In the latest sign of renewed turbulence in the housing market, an industry group said Thursday (July 22) that sales of existing homes fell 5.1% in June 2010.

The National Association of Realtors (NAR) reported that existing home sales fell last month to a seasonally adjusted annual rate of 5.37 million units, down from 5.66 million in May. Sales year-over-year were up 9.8%.

June sales still reflect the impact of a popular $8,000 tax credit, which is due to expire on September 30, 2010 after Congress extended the June 30 closing deadline.

Meanwhile, the inventory of homes on the market rose 2.5% in June to 3.99 million units. At that level, it would take 8.9 months to sell all the existing homes on the market, compared with 8.3 months of inventory in May.

The national median existing-home price for all housing types was $183,700 in June, up 1% from a year ago, according to NAR.

The report comes after government data showed Tuesday (July 20) that new home sales fell to an 8 month low in June, while the number of building permits issued in the month rose.

About the Author
Brad Schmett is a licensed by the State of California as a real estate broker and is an active member of the California Desert Association of REALTORS®. Brad has been awarded nine (9) important nationally recognized and respected professional designations. He also holds Bachelor’s degrees in both marketing and business administration. Brad resides in La Quinta, CA.

HOME BUYER TAX CREDIT CLOSING EXTENSION PASSED AND SIGNED

Home buyers who qualified for the $8,000 Home Buyer’s Tax Credit who were unable to close on their home by June 30 have been given a reprieve. With President Obama’s signature last week buyers now have until September 30, 2010 to close on a home sale to be eligible for the credit.

To be eligible, buyers need a contract that was in place by April 30, 2010.

The National Association of REALTORS® has estimated that about 180,000 otherwise eligible buyers were likely to miss out on the credit if the original deadline of June 30, 2010 was upheld. It’s been difficult for some buyers to get their mortgages approved on time, as lenders work through a clogged pipeline of applications.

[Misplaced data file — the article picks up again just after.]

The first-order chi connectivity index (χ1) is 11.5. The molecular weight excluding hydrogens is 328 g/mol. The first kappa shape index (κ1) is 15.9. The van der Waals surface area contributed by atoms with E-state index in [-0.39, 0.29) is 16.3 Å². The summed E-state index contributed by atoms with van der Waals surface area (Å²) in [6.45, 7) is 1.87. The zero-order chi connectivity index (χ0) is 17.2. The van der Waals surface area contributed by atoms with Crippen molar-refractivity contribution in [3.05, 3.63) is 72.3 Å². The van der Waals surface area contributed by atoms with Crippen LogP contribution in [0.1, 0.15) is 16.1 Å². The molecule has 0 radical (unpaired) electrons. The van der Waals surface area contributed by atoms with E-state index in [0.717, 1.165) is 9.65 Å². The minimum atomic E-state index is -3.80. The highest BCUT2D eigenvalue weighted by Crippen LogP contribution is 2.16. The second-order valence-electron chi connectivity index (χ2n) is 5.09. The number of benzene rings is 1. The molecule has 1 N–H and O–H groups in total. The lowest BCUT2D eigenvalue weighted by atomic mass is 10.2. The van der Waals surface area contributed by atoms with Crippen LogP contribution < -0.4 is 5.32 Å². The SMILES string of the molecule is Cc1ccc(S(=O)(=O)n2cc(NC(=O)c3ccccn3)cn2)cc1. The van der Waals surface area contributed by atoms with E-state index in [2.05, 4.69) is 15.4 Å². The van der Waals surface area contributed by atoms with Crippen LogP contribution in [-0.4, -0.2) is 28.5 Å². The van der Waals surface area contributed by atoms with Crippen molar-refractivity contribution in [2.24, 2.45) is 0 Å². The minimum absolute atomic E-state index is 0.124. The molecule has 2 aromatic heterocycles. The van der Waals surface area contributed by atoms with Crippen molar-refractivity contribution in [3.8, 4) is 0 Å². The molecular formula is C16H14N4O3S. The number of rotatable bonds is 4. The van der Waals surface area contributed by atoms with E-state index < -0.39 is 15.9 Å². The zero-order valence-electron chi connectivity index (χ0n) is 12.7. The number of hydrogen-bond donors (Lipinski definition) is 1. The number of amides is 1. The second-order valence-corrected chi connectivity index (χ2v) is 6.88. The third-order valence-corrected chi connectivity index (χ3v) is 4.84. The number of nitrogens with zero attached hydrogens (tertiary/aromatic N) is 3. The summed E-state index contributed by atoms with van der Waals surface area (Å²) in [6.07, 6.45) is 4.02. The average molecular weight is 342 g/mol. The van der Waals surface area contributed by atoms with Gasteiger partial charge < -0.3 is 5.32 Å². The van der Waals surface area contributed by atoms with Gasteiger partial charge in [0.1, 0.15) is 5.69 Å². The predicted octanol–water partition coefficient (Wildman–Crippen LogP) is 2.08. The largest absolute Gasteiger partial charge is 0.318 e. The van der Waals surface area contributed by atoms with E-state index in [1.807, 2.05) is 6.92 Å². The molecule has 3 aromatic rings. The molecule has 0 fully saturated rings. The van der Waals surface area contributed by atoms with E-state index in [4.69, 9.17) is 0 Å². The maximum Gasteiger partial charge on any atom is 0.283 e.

About the Author
Brad Schmett is a licensed by the State of California as a real estate broker and is an active member of the California Desert Association of REALTORS®. Brad has been awarded nine (9) important nationally recognized and respected professional designations. He also holds Bachelor’s degrees in both marketing and business administration. Brad resides in La Quinta, CA.

WHAT YOU NEED TO KNOW ABOUT OPEN HOUSES

In real estate, too much of a good thing can sometimes be a problem – especially when it comes to open houses. Too many showings could make it look like your home is hard to sell.

Online real estate listings, virtual tours, private showings – these are just a few changes in real estate that are making open houses more of an option than a requirement for selling a home. Believe it or not, generally less than 5 percent of homes sell from open houses.

This doesn’t mean you can’t use an open house to your advantage. It is a valuable opportunity to get feedback about how your house appears to buyers. It can also be a useful tool if you have a more unique home where pictures just won’t do it justice.

Just be careful about holding open houses too often. It can send a signal that your house is hard to sell.

Some sellers may be leery about letting total strangers wander freely around their house with access to personal belongings and information.

Others don’t want a lot of looky-loos wasting their time. Plus, open houses can pose security concerns for REALTORS® sitting alone in an empty house.

About the Author
Brad Schmett is a licensed by the State of California as a real estate broker and is an active member of the California Desert Association of REALTORS. Brad has been awarded nine (9) important nationally recognized and respected professional designations. He also holds Bachelor’s degrees in both marketing and business administration. Brad resides in La Quinta, CA.

Brad Schmett
Brad Schmett Real Estate Group
78065 Main Street, Suite 205
La Quinta CA 92253
760-880-5845 (Direct)
Brad@BradSchmett.com (E-Mail)
DRE License # 01310975

Disclaimer: Brad Schmett Real Estate Group is not affiliated with or endorsed by the residential communities presented in this website.
Information provided is deemed reliable but not guaranteed and should be independently verified.